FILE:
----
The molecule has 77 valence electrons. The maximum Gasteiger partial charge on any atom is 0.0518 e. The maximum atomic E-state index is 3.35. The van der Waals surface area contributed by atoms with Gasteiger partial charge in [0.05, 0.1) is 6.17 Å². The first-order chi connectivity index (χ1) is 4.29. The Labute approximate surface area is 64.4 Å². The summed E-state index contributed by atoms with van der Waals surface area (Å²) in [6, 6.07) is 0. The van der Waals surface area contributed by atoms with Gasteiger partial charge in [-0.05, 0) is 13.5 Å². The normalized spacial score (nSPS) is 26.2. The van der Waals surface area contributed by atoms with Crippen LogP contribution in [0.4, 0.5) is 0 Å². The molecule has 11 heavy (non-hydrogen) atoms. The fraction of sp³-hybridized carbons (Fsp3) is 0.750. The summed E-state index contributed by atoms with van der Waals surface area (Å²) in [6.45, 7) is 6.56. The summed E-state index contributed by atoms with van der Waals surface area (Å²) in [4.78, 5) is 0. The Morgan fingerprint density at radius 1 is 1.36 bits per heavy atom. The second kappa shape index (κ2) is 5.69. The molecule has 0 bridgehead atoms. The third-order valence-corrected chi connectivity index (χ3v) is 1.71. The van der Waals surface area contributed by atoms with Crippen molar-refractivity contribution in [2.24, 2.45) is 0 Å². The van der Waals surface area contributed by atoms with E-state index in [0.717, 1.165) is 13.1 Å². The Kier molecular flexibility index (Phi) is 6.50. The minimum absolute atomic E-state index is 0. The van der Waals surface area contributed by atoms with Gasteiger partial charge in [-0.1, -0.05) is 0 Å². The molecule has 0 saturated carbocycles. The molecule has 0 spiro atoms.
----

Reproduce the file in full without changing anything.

The molecule has 77 valence electrons. The maximum Gasteiger partial charge on any atom is 0.0518 e. The maximum atomic E-state index is 3.35. The van der Waals surface area contributed by atoms with Gasteiger partial charge in [0.05, 0.1) is 6.17 Å². The first-order chi connectivity index (χ1) is 4.29. The Labute approximate surface area is 64.4 Å². The summed E-state index contributed by atoms with van der Waals surface area (Å²) in [6, 6.07) is 0. The van der Waals surface area contributed by atoms with Gasteiger partial charge in [-0.05, 0) is 13.5 Å². The normalized spacial score (nSPS) is 26.2. The van der Waals surface area contributed by atoms with Crippen LogP contribution in [0.4, 0.5) is 0 Å². The molecule has 11 heavy (non-hydrogen) atoms. The fraction of sp³-hybridized carbons (Fsp3) is 0.750. The summed E-state index contributed by atoms with van der Waals surface area (Å²) in [6.45, 7) is 6.56. The summed E-state index contributed by atoms with van der Waals surface area (Å²) in [4.78, 5) is 0. The Morgan fingerprint density at radius 1 is 1.36 bits per heavy atom. The second kappa shape index (κ2) is 5.69. The molecule has 0 bridgehead atoms. The third-order valence-corrected chi connectivity index (χ3v) is 1.71. The van der Waals surface area contributed by atoms with Crippen molar-refractivity contribution in [2.24, 2.45) is 0 Å². The van der Waals surface area contributed by atoms with E-state index in [0.717, 1.165) is 13.1 Å². The Kier molecular flexibility index (Phi) is 6.50. The minimum absolute atomic E-state index is 0. The van der Waals surface area contributed by atoms with Gasteiger partial charge in [-0.1, -0.05) is 0 Å². The molecule has 0 saturated carbocycles. The molecule has 0 spiro atoms.